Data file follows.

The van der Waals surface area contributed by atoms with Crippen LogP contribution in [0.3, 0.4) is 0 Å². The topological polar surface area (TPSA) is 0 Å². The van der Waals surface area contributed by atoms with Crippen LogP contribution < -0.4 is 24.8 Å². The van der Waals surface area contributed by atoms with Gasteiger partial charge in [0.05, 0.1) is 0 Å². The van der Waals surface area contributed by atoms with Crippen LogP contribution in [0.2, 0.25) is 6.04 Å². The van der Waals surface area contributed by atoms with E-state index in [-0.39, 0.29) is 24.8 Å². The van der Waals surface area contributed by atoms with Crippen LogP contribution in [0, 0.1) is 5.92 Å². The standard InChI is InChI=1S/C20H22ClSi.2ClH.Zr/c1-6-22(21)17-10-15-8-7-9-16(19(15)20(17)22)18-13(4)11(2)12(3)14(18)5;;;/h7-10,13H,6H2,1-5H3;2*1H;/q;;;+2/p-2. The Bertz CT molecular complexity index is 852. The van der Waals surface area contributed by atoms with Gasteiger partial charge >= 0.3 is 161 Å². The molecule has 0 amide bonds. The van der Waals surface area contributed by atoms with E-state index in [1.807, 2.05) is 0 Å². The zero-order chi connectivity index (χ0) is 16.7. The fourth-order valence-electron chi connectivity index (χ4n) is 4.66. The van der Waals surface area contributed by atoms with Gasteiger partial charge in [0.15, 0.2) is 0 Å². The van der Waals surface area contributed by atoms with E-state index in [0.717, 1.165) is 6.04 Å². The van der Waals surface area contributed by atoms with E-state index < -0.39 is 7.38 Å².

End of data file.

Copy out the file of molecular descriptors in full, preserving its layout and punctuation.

The van der Waals surface area contributed by atoms with Crippen LogP contribution in [0.3, 0.4) is 0 Å². The topological polar surface area (TPSA) is 0 Å². The van der Waals surface area contributed by atoms with Crippen LogP contribution < -0.4 is 24.8 Å². The van der Waals surface area contributed by atoms with Gasteiger partial charge in [0.05, 0.1) is 0 Å². The van der Waals surface area contributed by atoms with Crippen LogP contribution in [0.2, 0.25) is 6.04 Å². The van der Waals surface area contributed by atoms with E-state index in [-0.39, 0.29) is 24.8 Å². The van der Waals surface area contributed by atoms with Crippen LogP contribution in [0, 0.1) is 5.92 Å². The standard InChI is InChI=1S/C20H22ClSi.2ClH.Zr/c1-6-22(21)17-10-15-8-7-9-16(19(15)20(17)22)18-13(4)11(2)12(3)14(18)5;;;/h7-10,13H,6H2,1-5H3;2*1H;/q;;;+2/p-2. The Bertz CT molecular complexity index is 852. The van der Waals surface area contributed by atoms with Gasteiger partial charge >= 0.3 is 161 Å². The molecule has 0 amide bonds. The van der Waals surface area contributed by atoms with E-state index in [1.807, 2.05) is 0 Å². The zero-order chi connectivity index (χ0) is 16.7. The fourth-order valence-electron chi connectivity index (χ4n) is 4.66. The van der Waals surface area contributed by atoms with Gasteiger partial charge in [0.15, 0.2) is 0 Å². The van der Waals surface area contributed by atoms with E-state index in [0.717, 1.165) is 6.04 Å². The van der Waals surface area contributed by atoms with E-state index < -0.39 is 7.38 Å².